Hougang Avenue 7 HUDC estate all set to go private

The HUDC estate in Hougang Avenue 7 comprises 286 units in Blocks 344 to 350. Some improvement works are already under way, such as the addition of carpark spaces. Next up are gantries for vehicle access. A boundary fence is also planned.
The HUDC estate in Hougang Avenue 7 comprises 286 units in Blocks 344 to 350. Some improvement works are already under way, such as the addition of carpark spaces. Next up are gantries for vehicle access. A boundary fence is also planned.ST PHOTO: KEVIN LIM

With its conversion on June 13, only 2 HUDC estates are left to be privatised

The four-decade-long HUDC scheme is coming to an end, as yet another estate is completing its privatisation journey.

Hougang Avenue 7 HUDC estate is expected to be successfully privatised on June 13, The Straits Times has learnt, leaving just two others in the midst of doing so.

That will make it the 16th out of 18 such projects to make the leap from public to private housing - and the third since May.

Such Housing and Urban Development Company estates, with large units and fancier designs, were introduced in the 1970s for middle-income families but began to be privatised after 1995.

For Hougang Avenue 7, the news was announced to residents in a May 28 letter from the pro tem committee overseeing this process, with copies put up on void deck notice boards.

The estate, comprising 286 units in Blocks 344 to 350, will then become a strata-titled property under the Land Titles (Strata) Act.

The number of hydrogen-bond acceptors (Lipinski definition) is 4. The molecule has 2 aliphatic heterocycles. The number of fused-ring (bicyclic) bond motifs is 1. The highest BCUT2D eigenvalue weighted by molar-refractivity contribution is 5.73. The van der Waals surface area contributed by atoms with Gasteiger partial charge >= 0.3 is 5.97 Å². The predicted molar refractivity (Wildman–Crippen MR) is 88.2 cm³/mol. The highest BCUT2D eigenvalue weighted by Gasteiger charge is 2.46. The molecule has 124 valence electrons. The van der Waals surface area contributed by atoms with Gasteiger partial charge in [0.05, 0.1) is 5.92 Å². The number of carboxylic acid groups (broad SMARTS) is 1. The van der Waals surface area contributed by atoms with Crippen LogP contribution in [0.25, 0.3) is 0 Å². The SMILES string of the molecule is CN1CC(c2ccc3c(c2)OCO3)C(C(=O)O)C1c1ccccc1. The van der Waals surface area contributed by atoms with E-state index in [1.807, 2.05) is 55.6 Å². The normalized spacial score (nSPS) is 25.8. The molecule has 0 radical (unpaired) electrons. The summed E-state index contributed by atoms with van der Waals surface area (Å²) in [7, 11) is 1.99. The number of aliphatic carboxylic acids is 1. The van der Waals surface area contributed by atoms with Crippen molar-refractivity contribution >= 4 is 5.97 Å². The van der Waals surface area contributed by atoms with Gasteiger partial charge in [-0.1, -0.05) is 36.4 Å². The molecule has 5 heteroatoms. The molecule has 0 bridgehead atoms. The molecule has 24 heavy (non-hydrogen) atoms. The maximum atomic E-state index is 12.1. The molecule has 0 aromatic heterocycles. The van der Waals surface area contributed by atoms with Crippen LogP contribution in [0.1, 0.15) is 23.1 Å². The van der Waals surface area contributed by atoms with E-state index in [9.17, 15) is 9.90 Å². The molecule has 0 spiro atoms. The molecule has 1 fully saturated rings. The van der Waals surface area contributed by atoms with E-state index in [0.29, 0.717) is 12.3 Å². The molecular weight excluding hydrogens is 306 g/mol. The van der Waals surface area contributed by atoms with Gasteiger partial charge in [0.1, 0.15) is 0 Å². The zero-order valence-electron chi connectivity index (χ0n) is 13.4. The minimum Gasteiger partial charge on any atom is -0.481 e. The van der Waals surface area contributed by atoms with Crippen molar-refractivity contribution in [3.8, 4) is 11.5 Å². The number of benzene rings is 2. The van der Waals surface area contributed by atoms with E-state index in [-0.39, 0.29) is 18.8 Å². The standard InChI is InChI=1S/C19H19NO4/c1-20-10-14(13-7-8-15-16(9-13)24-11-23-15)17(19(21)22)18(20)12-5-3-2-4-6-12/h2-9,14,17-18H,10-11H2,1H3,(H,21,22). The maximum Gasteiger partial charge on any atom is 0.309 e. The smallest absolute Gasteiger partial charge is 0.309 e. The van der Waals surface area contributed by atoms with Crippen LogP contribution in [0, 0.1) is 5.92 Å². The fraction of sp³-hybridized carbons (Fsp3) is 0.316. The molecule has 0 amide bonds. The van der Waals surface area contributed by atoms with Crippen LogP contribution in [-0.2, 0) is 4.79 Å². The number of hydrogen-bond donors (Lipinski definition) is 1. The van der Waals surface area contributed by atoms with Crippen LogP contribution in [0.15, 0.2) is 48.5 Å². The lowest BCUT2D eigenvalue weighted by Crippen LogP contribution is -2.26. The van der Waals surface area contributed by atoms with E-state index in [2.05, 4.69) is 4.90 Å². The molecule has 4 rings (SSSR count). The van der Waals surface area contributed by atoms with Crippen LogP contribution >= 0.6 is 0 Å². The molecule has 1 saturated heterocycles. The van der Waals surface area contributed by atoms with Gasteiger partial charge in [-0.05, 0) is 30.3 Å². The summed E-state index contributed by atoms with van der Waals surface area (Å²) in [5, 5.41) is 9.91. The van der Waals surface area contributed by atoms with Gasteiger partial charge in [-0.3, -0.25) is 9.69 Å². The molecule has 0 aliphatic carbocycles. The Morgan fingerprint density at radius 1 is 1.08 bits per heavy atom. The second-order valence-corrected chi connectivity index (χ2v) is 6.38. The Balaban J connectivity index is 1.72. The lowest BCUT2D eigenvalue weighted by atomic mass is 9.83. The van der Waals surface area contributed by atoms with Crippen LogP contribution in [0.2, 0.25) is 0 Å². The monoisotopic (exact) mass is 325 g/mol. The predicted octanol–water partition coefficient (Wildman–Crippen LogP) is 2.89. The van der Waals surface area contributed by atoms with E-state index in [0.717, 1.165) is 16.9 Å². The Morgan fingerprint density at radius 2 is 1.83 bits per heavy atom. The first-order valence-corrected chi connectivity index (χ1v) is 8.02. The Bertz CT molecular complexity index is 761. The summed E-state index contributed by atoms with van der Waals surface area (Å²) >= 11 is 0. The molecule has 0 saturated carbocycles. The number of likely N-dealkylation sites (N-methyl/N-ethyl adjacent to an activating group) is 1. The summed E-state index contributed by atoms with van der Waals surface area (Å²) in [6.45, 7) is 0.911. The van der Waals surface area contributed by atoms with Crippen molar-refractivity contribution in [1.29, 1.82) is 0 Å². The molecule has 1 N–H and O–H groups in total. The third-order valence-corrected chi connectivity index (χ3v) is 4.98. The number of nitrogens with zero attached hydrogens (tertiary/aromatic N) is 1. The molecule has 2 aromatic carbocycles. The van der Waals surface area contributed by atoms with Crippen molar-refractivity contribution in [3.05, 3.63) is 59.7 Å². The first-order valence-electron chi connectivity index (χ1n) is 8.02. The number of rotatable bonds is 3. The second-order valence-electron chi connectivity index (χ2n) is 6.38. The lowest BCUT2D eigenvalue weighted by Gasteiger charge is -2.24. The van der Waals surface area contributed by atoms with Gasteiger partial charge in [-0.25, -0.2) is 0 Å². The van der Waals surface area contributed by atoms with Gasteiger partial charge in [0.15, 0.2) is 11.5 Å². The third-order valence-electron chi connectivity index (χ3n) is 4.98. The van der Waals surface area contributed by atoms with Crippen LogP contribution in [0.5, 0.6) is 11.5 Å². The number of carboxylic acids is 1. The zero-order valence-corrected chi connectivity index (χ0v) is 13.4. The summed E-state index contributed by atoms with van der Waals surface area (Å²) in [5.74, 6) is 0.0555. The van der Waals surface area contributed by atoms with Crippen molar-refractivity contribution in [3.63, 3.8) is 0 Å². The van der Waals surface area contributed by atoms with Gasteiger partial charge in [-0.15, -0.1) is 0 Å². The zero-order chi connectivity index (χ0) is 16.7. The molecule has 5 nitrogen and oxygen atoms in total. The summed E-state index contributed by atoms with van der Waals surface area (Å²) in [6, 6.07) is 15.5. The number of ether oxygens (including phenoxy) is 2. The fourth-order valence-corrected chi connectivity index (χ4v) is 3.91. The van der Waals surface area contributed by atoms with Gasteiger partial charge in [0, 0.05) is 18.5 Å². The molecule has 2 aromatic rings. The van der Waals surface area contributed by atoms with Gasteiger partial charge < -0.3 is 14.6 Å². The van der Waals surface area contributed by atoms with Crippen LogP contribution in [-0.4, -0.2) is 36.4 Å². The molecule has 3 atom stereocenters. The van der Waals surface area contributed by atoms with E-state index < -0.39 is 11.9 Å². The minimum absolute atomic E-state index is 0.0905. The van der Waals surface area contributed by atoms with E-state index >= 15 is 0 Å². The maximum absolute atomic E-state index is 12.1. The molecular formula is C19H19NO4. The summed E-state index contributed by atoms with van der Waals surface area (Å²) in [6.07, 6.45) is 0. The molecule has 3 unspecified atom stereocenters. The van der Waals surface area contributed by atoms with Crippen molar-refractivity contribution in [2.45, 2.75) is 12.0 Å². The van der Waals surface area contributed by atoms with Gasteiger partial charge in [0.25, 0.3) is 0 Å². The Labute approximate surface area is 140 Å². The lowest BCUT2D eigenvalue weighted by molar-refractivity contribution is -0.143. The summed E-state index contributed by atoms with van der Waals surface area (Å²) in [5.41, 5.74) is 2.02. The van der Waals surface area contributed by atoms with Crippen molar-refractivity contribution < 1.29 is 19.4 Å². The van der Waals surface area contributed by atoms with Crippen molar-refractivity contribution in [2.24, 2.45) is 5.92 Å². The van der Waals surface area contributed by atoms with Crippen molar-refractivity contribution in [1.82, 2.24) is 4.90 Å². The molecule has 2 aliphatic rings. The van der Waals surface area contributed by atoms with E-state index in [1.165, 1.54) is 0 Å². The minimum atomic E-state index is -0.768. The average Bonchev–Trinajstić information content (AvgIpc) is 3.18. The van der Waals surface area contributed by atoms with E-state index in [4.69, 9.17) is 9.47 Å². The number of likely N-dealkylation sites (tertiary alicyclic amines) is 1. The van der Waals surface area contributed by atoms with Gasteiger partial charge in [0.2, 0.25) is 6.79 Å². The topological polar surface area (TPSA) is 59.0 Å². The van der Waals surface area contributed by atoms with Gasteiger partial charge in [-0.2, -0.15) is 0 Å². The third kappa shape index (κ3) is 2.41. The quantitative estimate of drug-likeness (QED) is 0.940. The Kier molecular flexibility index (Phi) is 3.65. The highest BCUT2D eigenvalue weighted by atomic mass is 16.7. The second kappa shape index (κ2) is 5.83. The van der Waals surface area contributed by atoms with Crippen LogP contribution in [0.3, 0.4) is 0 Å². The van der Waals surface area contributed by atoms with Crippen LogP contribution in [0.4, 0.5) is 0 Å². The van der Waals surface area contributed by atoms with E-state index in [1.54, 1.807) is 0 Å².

The Aljunied-Hougang-Punggol East Town Council (AHPETC) will no longer be responsible for its management and maintenance.

Instead, residents will have to elect a management corporation strata title (MCST) council to take over.

They will also have more control over their units and the common property. Housing Board restrictions on selling flats to foreigners, for instance, will no longer apply.

And improvement works can take place.

Some are already under way, such as the addition of carpark spaces. Next up are gantries for vehicle access.

A boundary fence has also been planned. But whether it goes ahead will be up to the residents to decide once the MCST is elected, said pro tem committee chairman Lee Meng Chin.

This is because the sinking fund is much less than expected, he added, though he declined to reveal the exact figure.

Hougang Avenue 2 HUDC, which went private last month and was also previously under AHPETC, faces a similar issue.

Its fencing plans have been put on hold until its MCST is elected due to limited funds.

But residents are in no rush to follow in the footsteps of some HUDC estates privatised in the mid-2000s, which were sold en bloc to private developers.

"I did vote for privatisation but I'm not in favour of going en bloc," said retiree Steven Ng, 62.

"With the prices now, I think it's not possible to buy a unit with the same floor area elsewhere."

HUDC units tend to be larger than 150 sq m. A five-room flat, in contrast, is around 110 sq m.

Other owners are also holding on to their flats.

HDB records show that no Hougang Avenue 7 HUDC units have changed hands in the last year.

But HUDC units which do enter the resale market tend to be sought after, going for as much as $1.1 million, as a 151 sq m apartment in Serangoon North did in January.

The last two estates still on the way to privatisation are Potong Pasir and Braddell View.

Braddell View was put up for privatisation only this January, but has already secured more than the 75 per cent support required.

About 80 per cent of its residents were in favour, said management committee chairman Alex Teo. This mandate was obtained late last month.

The tiny three-block Potong Pasir HUDC, with just 175 units, got the required support in January 2012. It is near the end of its journey as well, with official privatisation expected within a month or so, said pro tem committee chairman Sukhmindar Singh.

janiceh@sph.com.sg